An Outline of American History

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"Heaven and Earth never agreed better
to frame a place for man's habitation."
John Smith, 1607



At the height of the Ice Age, between 34,000 and 30,000 B.C., much of the world's water was contained in vast continental ice sheets. As a result, the Bering Sea was hundreds of meters below its current level, and a land bridge, known as Beringia, emerged between Asia and North America. At its peak, Beringia is thought to have been some 1,500 kilometers wide. A moist and treeless tundra, it was covered with grasses and plant life, attracting the large animals that early humans hunted for their survival. The first people to reach North America almost certainly did so without knowing they had crossed into a new continent. They would have been following game, as their ancestors had for thousands of years, along the Siberian coast and then across the land bridge. Once in Alaska, it would take these first North Americans thousands of years more to work their way through the openings in great glaciers south to what is now the United States. Evidence of early life in North America continues to be found. Little of it, however, can be reliably dated before 12,000 B.C.; a recent discovery of a hunting lookout in northern Alaska, for example, may date from almost that time. So too may the finely crafted spear points and items found near Clovis, New Mexico. Similar artifacts have been found at sites throughout North and South America, indicating that life was probably already well established in much of the Western Hemisphere by some time prior to 10,000 B.C. Around that time the mammoth began to die out and the bison took its place as a principal source of food and hides for these early North Americans. Over time, as more and more species of large game vanished -- whether from overhunting or natural causes -- plants, berries and seeds became an increasingly important part of the early American diet. Gradually, foraging and the first attempts at primitive agriculture appeared. Indians in what is now central Mexico led the way, cultivating corn, squash and beans, perhaps as early as 8,000 B.C. Slowly, this knowledge spread northward. By 3,000 B.C., a primitive type of corn was being grown in the river valleys of New Mexico and Arizona. Then the first signs of irrigation began to appear, and by 300 B.C., signs of early village life. By the first centuries A.D., the Hohokum were living in settlements near what is now Phoenix1, Arizona, where they built ball courts and pyramid-like mounds reminiscent of those found in Mexico, as well as a canal and irrigation system.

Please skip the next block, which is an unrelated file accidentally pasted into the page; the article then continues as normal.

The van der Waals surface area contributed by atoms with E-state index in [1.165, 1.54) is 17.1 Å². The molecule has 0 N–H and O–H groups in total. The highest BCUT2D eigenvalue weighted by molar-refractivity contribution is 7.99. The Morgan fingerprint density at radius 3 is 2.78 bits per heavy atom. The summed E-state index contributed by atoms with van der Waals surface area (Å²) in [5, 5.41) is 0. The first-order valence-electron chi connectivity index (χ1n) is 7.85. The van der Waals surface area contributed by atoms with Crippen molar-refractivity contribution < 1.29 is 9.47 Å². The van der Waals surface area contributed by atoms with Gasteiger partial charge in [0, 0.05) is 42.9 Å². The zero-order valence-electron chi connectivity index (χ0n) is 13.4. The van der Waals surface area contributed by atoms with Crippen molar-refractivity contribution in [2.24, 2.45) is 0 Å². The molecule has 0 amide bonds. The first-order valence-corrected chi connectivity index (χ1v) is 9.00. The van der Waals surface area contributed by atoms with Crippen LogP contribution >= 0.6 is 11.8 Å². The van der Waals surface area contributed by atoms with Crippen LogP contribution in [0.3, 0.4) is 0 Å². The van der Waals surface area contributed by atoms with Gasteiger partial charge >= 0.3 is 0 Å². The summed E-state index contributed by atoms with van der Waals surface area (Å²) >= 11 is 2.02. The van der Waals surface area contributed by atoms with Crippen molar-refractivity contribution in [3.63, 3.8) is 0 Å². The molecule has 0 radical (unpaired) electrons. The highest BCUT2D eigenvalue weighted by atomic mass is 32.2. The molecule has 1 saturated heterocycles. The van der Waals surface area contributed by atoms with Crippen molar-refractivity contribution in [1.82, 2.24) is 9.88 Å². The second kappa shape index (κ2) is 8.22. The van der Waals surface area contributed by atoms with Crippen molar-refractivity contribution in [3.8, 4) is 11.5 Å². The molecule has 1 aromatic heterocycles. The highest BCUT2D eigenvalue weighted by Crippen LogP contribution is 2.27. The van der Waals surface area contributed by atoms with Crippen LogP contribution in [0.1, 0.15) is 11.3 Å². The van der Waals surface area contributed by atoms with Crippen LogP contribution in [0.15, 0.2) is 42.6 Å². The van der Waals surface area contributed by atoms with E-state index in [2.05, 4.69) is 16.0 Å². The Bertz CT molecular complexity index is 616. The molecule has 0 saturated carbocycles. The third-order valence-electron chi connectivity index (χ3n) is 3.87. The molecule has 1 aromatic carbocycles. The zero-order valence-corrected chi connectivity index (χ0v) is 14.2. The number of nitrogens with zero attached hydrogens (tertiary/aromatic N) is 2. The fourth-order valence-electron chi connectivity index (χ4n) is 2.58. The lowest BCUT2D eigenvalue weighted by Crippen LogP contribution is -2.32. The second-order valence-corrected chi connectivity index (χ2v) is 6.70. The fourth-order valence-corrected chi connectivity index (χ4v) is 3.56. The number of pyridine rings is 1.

The first Indian group to build mounds in what is now the United States are often called the Adenans. They began constructing earthen burial sites and fortifications around 600 B.C. Some mounds from that era are in the shape of birds or serpents, andprobably served religious purposes not yet fully understood. The Adenans appear to have been absorbed or displaced by various groups collectively known as Hopewellians. One of the most important centers of their culture was found in southern Ohio, where the remains of several thousand of these mounds still remain. Believed to be great traders, the Hopewellians used and exchanged tools and materials across a wide region of hundreds of kilometers. By around 500 A.D., the Hopewellians, too, disappeared, gradually giving way to a broad group of tribes generally known as the Mississippians or Temple Mound culture. One city, Cahokia, just east of St. Louis, Missouri, is thought to have had a population of about 20,000 at its peak in the early 12th century. At the center of the city stood a huge earthen mound, flatted at the top, which was 30 meters high and 37 hectares at the base. Eighty other mounds have been found nearby. Cities such as Cahokia depended on a combination of hunting, foraging, trading and agriculture for their...
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